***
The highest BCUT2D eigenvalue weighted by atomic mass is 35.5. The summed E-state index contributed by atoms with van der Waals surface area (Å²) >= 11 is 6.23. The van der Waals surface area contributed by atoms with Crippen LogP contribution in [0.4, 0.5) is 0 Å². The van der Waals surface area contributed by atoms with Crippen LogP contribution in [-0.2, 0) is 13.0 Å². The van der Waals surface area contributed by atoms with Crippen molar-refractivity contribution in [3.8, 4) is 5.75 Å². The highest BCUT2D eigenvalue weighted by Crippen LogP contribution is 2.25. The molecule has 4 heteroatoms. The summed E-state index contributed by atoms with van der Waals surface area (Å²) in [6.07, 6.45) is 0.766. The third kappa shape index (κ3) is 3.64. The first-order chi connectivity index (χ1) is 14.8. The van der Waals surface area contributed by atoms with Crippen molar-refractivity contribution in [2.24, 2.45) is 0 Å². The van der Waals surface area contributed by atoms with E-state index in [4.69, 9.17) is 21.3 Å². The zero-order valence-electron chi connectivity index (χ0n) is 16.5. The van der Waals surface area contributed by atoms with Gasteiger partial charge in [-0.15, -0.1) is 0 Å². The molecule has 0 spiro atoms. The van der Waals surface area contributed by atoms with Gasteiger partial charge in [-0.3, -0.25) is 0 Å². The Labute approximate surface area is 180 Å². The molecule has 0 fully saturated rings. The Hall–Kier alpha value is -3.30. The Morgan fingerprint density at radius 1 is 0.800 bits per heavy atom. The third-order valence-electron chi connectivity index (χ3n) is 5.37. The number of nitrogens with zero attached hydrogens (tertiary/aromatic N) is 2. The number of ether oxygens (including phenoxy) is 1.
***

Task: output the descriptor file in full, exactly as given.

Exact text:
The highest BCUT2D eigenvalue weighted by atomic mass is 35.5. The summed E-state index contributed by atoms with van der Waals surface area (Å²) >= 11 is 6.23. The van der Waals surface area contributed by atoms with Crippen LogP contribution in [0.4, 0.5) is 0 Å². The van der Waals surface area contributed by atoms with Crippen LogP contribution in [-0.2, 0) is 13.0 Å². The van der Waals surface area contributed by atoms with Crippen molar-refractivity contribution in [3.8, 4) is 5.75 Å². The highest BCUT2D eigenvalue weighted by Crippen LogP contribution is 2.25. The molecule has 4 heteroatoms. The summed E-state index contributed by atoms with van der Waals surface area (Å²) in [6.07, 6.45) is 0.766. The third kappa shape index (κ3) is 3.64. The first-order chi connectivity index (χ1) is 14.8. The van der Waals surface area contributed by atoms with Crippen molar-refractivity contribution in [2.24, 2.45) is 0 Å². The van der Waals surface area contributed by atoms with E-state index in [4.69, 9.17) is 21.3 Å². The zero-order valence-electron chi connectivity index (χ0n) is 16.5. The van der Waals surface area contributed by atoms with Gasteiger partial charge in [-0.15, -0.1) is 0 Å². The molecule has 0 spiro atoms. The van der Waals surface area contributed by atoms with Gasteiger partial charge in [-0.3, -0.25) is 0 Å². The Labute approximate surface area is 180 Å². The molecule has 0 fully saturated rings. The Hall–Kier alpha value is -3.30. The Morgan fingerprint density at radius 1 is 0.800 bits per heavy atom. The third-order valence-electron chi connectivity index (χ3n) is 5.37. The number of nitrogens with zero attached hydrogens (tertiary/aromatic N) is 2. The number of ether oxygens (including phenoxy) is 1.